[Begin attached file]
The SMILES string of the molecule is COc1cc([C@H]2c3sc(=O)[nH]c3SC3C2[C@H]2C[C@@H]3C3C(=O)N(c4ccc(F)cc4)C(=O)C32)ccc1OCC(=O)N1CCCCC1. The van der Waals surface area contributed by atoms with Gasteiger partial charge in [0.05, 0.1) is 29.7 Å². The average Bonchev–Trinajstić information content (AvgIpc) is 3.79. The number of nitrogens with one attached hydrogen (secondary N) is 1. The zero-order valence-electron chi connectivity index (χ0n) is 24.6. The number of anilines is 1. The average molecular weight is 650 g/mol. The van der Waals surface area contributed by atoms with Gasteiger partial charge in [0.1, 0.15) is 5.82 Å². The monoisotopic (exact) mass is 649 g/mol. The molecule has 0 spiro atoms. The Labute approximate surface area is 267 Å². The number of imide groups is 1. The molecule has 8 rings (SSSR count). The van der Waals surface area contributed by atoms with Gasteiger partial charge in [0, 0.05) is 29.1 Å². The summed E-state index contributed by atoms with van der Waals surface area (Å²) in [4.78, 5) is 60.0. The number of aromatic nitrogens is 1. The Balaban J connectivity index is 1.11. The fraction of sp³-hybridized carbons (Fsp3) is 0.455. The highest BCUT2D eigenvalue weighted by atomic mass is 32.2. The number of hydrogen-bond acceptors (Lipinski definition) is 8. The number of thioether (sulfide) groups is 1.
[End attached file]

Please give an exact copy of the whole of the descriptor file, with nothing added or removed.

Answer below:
The SMILES string of the molecule is COc1cc([C@H]2c3sc(=O)[nH]c3SC3C2[C@H]2C[C@@H]3C3C(=O)N(c4ccc(F)cc4)C(=O)C32)ccc1OCC(=O)N1CCCCC1. The van der Waals surface area contributed by atoms with Gasteiger partial charge in [0.05, 0.1) is 29.7 Å². The average Bonchev–Trinajstić information content (AvgIpc) is 3.79. The number of nitrogens with one attached hydrogen (secondary N) is 1. The zero-order valence-electron chi connectivity index (χ0n) is 24.6. The number of anilines is 1. The average molecular weight is 650 g/mol. The van der Waals surface area contributed by atoms with Gasteiger partial charge in [0.1, 0.15) is 5.82 Å². The monoisotopic (exact) mass is 649 g/mol. The molecule has 0 spiro atoms. The Labute approximate surface area is 267 Å². The number of imide groups is 1. The molecule has 8 rings (SSSR count). The van der Waals surface area contributed by atoms with Gasteiger partial charge in [0, 0.05) is 29.1 Å². The summed E-state index contributed by atoms with van der Waals surface area (Å²) in [4.78, 5) is 60.0. The number of aromatic nitrogens is 1. The Balaban J connectivity index is 1.11. The fraction of sp³-hybridized carbons (Fsp3) is 0.455. The highest BCUT2D eigenvalue weighted by atomic mass is 32.2. The number of hydrogen-bond acceptors (Lipinski definition) is 8. The number of thioether (sulfide) groups is 1.